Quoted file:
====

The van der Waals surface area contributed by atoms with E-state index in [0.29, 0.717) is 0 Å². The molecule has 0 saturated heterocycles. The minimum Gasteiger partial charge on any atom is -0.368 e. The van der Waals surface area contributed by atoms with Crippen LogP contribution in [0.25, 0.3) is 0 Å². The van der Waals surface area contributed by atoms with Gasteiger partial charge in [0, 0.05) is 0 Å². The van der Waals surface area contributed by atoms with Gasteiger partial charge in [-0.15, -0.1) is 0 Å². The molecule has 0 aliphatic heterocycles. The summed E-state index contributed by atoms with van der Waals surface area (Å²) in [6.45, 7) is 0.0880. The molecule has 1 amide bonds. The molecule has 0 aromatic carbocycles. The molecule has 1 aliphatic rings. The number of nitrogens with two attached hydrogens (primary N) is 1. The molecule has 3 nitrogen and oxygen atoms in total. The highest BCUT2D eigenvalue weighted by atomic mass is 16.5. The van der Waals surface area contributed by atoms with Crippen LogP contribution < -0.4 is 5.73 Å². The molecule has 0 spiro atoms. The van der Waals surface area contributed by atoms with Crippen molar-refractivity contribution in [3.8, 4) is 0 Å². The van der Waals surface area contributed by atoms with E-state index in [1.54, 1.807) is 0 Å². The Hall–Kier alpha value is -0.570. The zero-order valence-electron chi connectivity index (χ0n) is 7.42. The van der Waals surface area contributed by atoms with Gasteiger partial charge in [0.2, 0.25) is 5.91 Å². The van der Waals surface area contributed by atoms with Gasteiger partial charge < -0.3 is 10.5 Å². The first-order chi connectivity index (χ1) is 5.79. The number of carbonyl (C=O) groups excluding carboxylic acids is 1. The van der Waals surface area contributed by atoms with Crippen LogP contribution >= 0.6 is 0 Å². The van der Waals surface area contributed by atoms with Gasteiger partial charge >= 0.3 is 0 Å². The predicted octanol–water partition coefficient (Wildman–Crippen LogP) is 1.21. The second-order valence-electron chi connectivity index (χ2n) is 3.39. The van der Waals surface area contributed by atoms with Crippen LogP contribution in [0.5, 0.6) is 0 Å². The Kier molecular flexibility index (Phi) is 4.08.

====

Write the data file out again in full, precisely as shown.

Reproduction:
The van der Waals surface area contributed by atoms with E-state index in [0.29, 0.717) is 0 Å². The molecule has 0 saturated heterocycles. The minimum Gasteiger partial charge on any atom is -0.368 e. The van der Waals surface area contributed by atoms with Crippen LogP contribution in [0.25, 0.3) is 0 Å². The van der Waals surface area contributed by atoms with Gasteiger partial charge in [0, 0.05) is 0 Å². The van der Waals surface area contributed by atoms with Gasteiger partial charge in [-0.15, -0.1) is 0 Å². The molecule has 0 aliphatic heterocycles. The summed E-state index contributed by atoms with van der Waals surface area (Å²) in [6.45, 7) is 0.0880. The molecule has 1 amide bonds. The molecule has 0 aromatic carbocycles. The molecule has 1 aliphatic rings. The number of nitrogens with two attached hydrogens (primary N) is 1. The molecule has 3 nitrogen and oxygen atoms in total. The highest BCUT2D eigenvalue weighted by atomic mass is 16.5. The van der Waals surface area contributed by atoms with Crippen LogP contribution < -0.4 is 5.73 Å². The molecule has 0 spiro atoms. The van der Waals surface area contributed by atoms with Crippen molar-refractivity contribution in [3.8, 4) is 0 Å². The van der Waals surface area contributed by atoms with E-state index in [1.54, 1.807) is 0 Å². The Hall–Kier alpha value is -0.570. The zero-order valence-electron chi connectivity index (χ0n) is 7.42. The van der Waals surface area contributed by atoms with Gasteiger partial charge in [0.2, 0.25) is 5.91 Å². The van der Waals surface area contributed by atoms with Gasteiger partial charge < -0.3 is 10.5 Å². The first-order chi connectivity index (χ1) is 5.79. The number of carbonyl (C=O) groups excluding carboxylic acids is 1. The van der Waals surface area contributed by atoms with Crippen LogP contribution >= 0.6 is 0 Å². The van der Waals surface area contributed by atoms with Gasteiger partial charge >= 0.3 is 0 Å². The predicted octanol–water partition coefficient (Wildman–Crippen LogP) is 1.21. The second-order valence-electron chi connectivity index (χ2n) is 3.39. The van der Waals surface area contributed by atoms with Crippen LogP contribution in [0.5, 0.6) is 0 Å². The Kier molecular flexibility index (Phi) is 4.08.